Contractors’ Questions: How to calculate late payment interest amid the COVID-19 outbreak?
Contractor’s Question: A recruitment agency I get work through has failed to meet their 28-day payment terms. They have told me that due, to the COVID-19 outbreak, they won't be able to pay me for a number of additional days, despite my payment being overdue.
As regards, the 8% plus base rate interest that us victims of late payment are allowed to charge, is this a flat rate or compound? I.e. do you calculate it as (8%+ Base)/365 multiplied by the invoice total, so you add the same amount each day it is overdue? Or do you calculate the interest each day using the invoice total plus the interest already accrued, so the amount you charge escalates every day?
Lastly, is there something I might say to my client to stop them lapsing into further non-compliance and accruing more charges? I am shocked that they are continuing to withhold payment so any guidance is appreciated.
Expert’s Answer: The government’s guidance on late payment interest is that it has to be charged as a flat rate. So the calculation, and indeed the amount accrued each day, remains the same until you are paid in full.
Just to run through some of the detail of how it works, we say that late payment interest (8% + base rate) is always charged on the ‘principal’ debt amount, i.e. the value of the invoice at the point it becomes overdue.
This principal amount doesn’t change, up or down -- so just as you don’t include interest already accrued in subsequent calculations, you can still charge the same amount of interest each day even if a client pays half of what is owed. This only stops once the original amount (plus interest) is paid in full.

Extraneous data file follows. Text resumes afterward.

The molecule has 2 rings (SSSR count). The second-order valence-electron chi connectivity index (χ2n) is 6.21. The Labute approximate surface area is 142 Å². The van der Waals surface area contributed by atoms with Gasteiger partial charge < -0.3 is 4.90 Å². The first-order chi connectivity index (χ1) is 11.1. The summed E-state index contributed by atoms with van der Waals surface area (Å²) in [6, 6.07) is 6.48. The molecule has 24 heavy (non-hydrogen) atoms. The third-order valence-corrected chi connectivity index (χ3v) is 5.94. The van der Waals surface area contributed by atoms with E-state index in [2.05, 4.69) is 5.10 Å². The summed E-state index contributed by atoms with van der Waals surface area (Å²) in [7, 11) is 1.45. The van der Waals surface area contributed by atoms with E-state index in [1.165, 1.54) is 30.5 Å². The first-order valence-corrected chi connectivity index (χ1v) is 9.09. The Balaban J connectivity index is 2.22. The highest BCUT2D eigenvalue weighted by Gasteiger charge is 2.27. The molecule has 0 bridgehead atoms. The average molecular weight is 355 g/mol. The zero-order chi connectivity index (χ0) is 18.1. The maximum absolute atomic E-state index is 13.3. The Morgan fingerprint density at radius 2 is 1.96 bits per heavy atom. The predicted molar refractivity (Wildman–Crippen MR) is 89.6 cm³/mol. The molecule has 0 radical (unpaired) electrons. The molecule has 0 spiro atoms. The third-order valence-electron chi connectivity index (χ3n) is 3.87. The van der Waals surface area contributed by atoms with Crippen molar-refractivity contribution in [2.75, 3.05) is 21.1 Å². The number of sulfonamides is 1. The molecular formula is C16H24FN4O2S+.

Bear in mind that in order to charge interest on an overdue payment, you should issue a new invoice.
In terms of what you can do to encourage the agency to pay up, we always advise that it is a good idea to tell debtors that you will be charging late payment interest plus other applicable fees. In particular, the fixed sum sanctioned for every late payment and ‘reasonable costs’ if you have to go down the route of involving a debt collection agency.
Reminding people that the amount they owe will go up the longer they don’t settle an overdue payment, and pointing out that all of this is set out clearly in legislation, is often enough to hurry them into paying. For advice and some handy letter templates to use when contacting people about late payments, click here.
Finally, it's also worth considering the stated reasons for non-payment before you decide to add on any late payment charges, as adding on charges without regard for their reasoning can harm a commercial relationship. This is particularly a risk if you appear to penalise a client for circumstances genuinely out of their control.
Due to the UK officially being on an “emergency footing” due to coronavirus, these are unparalleled times. In fact, many businesses that have never had operational issues before are now experiencing significant interruptions with their cash-flow and staffing levels. If the client/agency in question is part of a supply chain impacted by the recent social distancing measures, or has seen a significant drop in income due to the government’s other instructions in relation to COVID-19, then looking like you're attempting to profiteer from their situation is unlikely to speed up payment. As a result, treading carefully, and sensitively when exercising your rights is highly recommended.
The expert was Adam Home, managing director of contractor fee recovery agency Safe Collections.